Consumer lending: this is what you are entitled to know about repayment
In previous posts, we have discussed the importance of keeping track of your account movements and what you pay for the products and banking services you have signed up for.
If you have signed a consumer credit agreement, remember that all consumers are entitled to receive information about the products they acquire.
- Your bank must provide you with information on how the interest and fees charged under your agreement have been calculated:
- However, if you have taken out a loan, this information can be replaced by the inclusion of a repayment schedule detailing all the payments you have to make.
- If the bank changes any of the information that appears in this table, it must provide you with a new document containing all such changes.
- In any event, you are entitled to receive proof of each payment you make.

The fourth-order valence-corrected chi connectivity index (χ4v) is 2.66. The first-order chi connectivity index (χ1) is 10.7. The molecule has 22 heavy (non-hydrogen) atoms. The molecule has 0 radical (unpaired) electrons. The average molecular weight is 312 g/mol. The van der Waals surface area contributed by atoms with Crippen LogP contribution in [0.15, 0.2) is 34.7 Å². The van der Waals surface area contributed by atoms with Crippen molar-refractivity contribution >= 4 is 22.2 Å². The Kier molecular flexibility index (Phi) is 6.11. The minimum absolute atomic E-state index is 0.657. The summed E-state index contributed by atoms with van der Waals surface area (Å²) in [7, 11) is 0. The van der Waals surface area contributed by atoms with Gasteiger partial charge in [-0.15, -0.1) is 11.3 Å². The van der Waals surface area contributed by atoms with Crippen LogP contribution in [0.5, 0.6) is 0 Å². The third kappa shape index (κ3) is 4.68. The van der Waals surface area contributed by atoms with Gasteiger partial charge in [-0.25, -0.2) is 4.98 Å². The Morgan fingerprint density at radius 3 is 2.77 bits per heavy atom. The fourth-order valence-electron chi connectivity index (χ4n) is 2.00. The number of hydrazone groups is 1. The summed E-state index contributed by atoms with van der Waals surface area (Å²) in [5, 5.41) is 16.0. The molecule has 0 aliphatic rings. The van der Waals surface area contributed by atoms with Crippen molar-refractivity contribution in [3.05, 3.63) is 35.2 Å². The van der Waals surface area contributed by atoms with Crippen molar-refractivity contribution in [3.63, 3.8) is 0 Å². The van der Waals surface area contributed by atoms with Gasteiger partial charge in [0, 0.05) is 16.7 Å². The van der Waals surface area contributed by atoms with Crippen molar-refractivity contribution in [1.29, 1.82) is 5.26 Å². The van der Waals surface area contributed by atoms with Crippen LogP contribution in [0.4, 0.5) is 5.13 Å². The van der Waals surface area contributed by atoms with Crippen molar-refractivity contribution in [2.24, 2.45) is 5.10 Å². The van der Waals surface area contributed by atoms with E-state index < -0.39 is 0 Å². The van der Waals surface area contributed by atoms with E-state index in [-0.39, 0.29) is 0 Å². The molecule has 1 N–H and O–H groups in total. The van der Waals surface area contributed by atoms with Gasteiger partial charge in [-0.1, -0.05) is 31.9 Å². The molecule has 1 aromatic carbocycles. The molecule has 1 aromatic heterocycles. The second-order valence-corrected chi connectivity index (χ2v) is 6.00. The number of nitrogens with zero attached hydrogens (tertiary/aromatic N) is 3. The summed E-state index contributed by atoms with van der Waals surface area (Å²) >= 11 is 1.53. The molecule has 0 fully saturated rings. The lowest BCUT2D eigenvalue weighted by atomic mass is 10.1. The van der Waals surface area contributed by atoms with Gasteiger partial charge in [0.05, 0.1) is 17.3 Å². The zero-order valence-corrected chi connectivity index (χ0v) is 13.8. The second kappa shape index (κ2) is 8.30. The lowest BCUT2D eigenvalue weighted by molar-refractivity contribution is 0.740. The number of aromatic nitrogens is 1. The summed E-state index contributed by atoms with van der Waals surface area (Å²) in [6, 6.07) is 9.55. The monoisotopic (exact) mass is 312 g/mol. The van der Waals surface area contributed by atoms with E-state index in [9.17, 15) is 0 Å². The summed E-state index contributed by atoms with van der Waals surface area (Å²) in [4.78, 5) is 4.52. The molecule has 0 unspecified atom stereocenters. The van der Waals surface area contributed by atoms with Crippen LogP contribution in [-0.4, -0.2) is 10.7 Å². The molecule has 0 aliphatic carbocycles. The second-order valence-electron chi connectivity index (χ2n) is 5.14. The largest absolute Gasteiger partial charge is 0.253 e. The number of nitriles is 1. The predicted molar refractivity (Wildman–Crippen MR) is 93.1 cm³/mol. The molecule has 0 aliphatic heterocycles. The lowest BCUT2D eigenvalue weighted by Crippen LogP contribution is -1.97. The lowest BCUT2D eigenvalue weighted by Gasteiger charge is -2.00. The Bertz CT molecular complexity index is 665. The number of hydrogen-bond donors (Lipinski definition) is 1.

- The repayment statements should be clear and accurately show how the amounts have been calculated. They should indicate, inter alia: the period referred to, the debit balance considered, interest rate applied, resulting interest charge, fees and charges, amount repaid and payable taxes.
- You are entitled to receive this information regardless of whether or not you are up-to-date with your payments. Moreover, if any amount is charged for default (such as default interest), this should be reflected separately in the document.
- If the credit has been assigned to a third party and you do not know what the outstanding amount is, you are entitled to receive any relevant clarifications on the debt accrued up to the moment it was assigned, so that you can check whether the calculations are correct.
- These statements cannot be used to notify you of changes to your agreement. They can only refer to the accounting status of the credit agreement.
Lastly, don’t hesitate to use our simulators to help you check the information you need.
Find out more in our 2020 Complaints Report (in Spanish)